Flavored e-cigarette ban stalls in White House: report

Flavored e-cigarette ban stalls in White House: report
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President Trump has postponed his plan to ban flavored e-cigarette products after listening to advisers wary of political fallout, The New York Times reported Monday

Last week, Trump tweeted that he would be meeting with industry representatives, following his September announcement that his administration would start crafting a ban on the sale of flavored e-cigarette products in an effort to address rising youth vaping rates.

But a senior official told the Times no meeting had been scheduled. One adviser who spoke to the president recently told the newspaper that the president had been overwhelmed by other issues, including the public impeachment hearings, and had been distracted from deciding on what to do about the proposed ban.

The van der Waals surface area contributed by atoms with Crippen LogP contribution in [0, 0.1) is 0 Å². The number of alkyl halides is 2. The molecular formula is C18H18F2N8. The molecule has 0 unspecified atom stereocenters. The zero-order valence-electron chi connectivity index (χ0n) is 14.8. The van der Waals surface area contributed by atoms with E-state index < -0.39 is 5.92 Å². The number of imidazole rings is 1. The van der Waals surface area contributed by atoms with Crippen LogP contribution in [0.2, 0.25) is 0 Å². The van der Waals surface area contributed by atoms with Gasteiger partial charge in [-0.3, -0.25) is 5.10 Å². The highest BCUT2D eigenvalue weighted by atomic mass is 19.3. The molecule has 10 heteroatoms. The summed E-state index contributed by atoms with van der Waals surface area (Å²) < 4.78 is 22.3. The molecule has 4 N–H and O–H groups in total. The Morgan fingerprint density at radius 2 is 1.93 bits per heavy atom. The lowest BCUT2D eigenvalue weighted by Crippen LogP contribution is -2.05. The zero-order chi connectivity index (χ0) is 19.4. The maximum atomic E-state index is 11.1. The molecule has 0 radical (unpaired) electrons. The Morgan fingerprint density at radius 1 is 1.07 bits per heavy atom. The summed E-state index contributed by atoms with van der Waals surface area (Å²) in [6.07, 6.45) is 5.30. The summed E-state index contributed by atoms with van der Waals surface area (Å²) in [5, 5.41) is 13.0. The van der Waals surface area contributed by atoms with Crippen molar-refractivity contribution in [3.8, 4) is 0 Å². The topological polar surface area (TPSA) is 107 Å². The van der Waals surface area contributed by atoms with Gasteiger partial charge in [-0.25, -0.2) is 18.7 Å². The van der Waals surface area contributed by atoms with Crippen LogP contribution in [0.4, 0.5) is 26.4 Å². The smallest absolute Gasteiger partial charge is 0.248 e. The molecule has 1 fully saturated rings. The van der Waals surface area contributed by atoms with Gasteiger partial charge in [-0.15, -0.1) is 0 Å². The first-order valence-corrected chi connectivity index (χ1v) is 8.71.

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Allies for the vaping industry are also warning Trump that the issue could cost him support in battleground states in 2020, the Times noted. Industry allies reportedly showed a poll commissioned by John McLaughlin, one of the Trump campaign pollsters, for Vapor Technology Association to senior White House officials and Trump’s campaign manager, Brad ParscaleBradley (Brad) James ParscaleMORE

The poll surveyed registered voters in battleground states who voted and showed negative results for Trump if he went ahead with his proposed ban, the Times reported.

Trump’s advisers are split on the issue, the newspaper added.

White House spokesman Judd Deere said Trump and the administration "are committed to responsibly protecting the health of children."

"At this time, we are in an ongoing rulemaking process, and I will not speculate on the final outcome," he added in a statement. 

Public health experts and advocates have called for the federal government to ban flavored vapes for years, warning that e-cigarettes have erased years of progress in reducing youth smoking rates. Advocates argue that the flavored products are appealing to teenagers and are getting a new generation addicted to nicotine.

The Centers for Disease Control reported more than 2,000 cases of e-cigarette or vaping product use-associated lung injury, including 42 deaths, as of Nov. 13.

--Updated at 9:10 a.m.